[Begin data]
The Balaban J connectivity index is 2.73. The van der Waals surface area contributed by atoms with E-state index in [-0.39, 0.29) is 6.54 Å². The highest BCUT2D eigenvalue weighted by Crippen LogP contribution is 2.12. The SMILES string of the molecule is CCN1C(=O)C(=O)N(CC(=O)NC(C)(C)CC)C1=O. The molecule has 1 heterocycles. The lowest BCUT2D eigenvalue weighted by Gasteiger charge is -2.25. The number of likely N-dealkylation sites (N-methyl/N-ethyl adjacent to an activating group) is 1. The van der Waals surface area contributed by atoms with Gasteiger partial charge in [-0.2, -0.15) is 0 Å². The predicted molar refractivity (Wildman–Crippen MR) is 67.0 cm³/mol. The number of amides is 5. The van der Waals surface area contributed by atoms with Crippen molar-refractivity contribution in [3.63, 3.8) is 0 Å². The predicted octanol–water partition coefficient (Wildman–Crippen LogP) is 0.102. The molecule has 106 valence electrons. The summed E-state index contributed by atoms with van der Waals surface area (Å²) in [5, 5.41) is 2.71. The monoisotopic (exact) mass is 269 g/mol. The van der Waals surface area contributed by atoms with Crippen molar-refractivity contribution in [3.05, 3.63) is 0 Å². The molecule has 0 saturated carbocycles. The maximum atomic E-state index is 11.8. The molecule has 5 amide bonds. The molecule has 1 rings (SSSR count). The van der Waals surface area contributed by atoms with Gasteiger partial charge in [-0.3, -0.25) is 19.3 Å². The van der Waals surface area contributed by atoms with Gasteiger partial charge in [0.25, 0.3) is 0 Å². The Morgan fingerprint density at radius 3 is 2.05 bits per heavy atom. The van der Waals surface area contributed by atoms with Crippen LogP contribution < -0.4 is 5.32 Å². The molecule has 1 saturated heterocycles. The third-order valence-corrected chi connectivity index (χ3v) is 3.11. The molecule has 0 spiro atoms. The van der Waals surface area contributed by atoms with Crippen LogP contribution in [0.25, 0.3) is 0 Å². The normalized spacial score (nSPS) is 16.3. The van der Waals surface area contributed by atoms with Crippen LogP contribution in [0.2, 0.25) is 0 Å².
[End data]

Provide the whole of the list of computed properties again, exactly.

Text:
The Balaban J connectivity index is 2.73. The van der Waals surface area contributed by atoms with E-state index in [-0.39, 0.29) is 6.54 Å². The highest BCUT2D eigenvalue weighted by Crippen LogP contribution is 2.12. The SMILES string of the molecule is CCN1C(=O)C(=O)N(CC(=O)NC(C)(C)CC)C1=O. The molecule has 1 heterocycles. The lowest BCUT2D eigenvalue weighted by Gasteiger charge is -2.25. The number of likely N-dealkylation sites (N-methyl/N-ethyl adjacent to an activating group) is 1. The van der Waals surface area contributed by atoms with Gasteiger partial charge in [-0.2, -0.15) is 0 Å². The predicted molar refractivity (Wildman–Crippen MR) is 67.0 cm³/mol. The number of amides is 5. The van der Waals surface area contributed by atoms with Crippen molar-refractivity contribution in [3.63, 3.8) is 0 Å². The predicted octanol–water partition coefficient (Wildman–Crippen LogP) is 0.102. The molecule has 106 valence electrons. The summed E-state index contributed by atoms with van der Waals surface area (Å²) in [5, 5.41) is 2.71. The monoisotopic (exact) mass is 269 g/mol. The van der Waals surface area contributed by atoms with Crippen molar-refractivity contribution in [3.05, 3.63) is 0 Å². The molecule has 0 saturated carbocycles. The maximum atomic E-state index is 11.8. The molecule has 5 amide bonds. The molecule has 1 rings (SSSR count). The van der Waals surface area contributed by atoms with Gasteiger partial charge in [-0.3, -0.25) is 19.3 Å². The van der Waals surface area contributed by atoms with Gasteiger partial charge in [0.25, 0.3) is 0 Å². The Morgan fingerprint density at radius 3 is 2.05 bits per heavy atom. The van der Waals surface area contributed by atoms with Crippen LogP contribution < -0.4 is 5.32 Å². The molecule has 1 saturated heterocycles. The third-order valence-corrected chi connectivity index (χ3v) is 3.11. The molecule has 0 spiro atoms. The van der Waals surface area contributed by atoms with Crippen LogP contribution in [0.25, 0.3) is 0 Å². The normalized spacial score (nSPS) is 16.3. The van der Waals surface area contributed by atoms with Crippen LogP contribution in [0.2, 0.25) is 0 Å².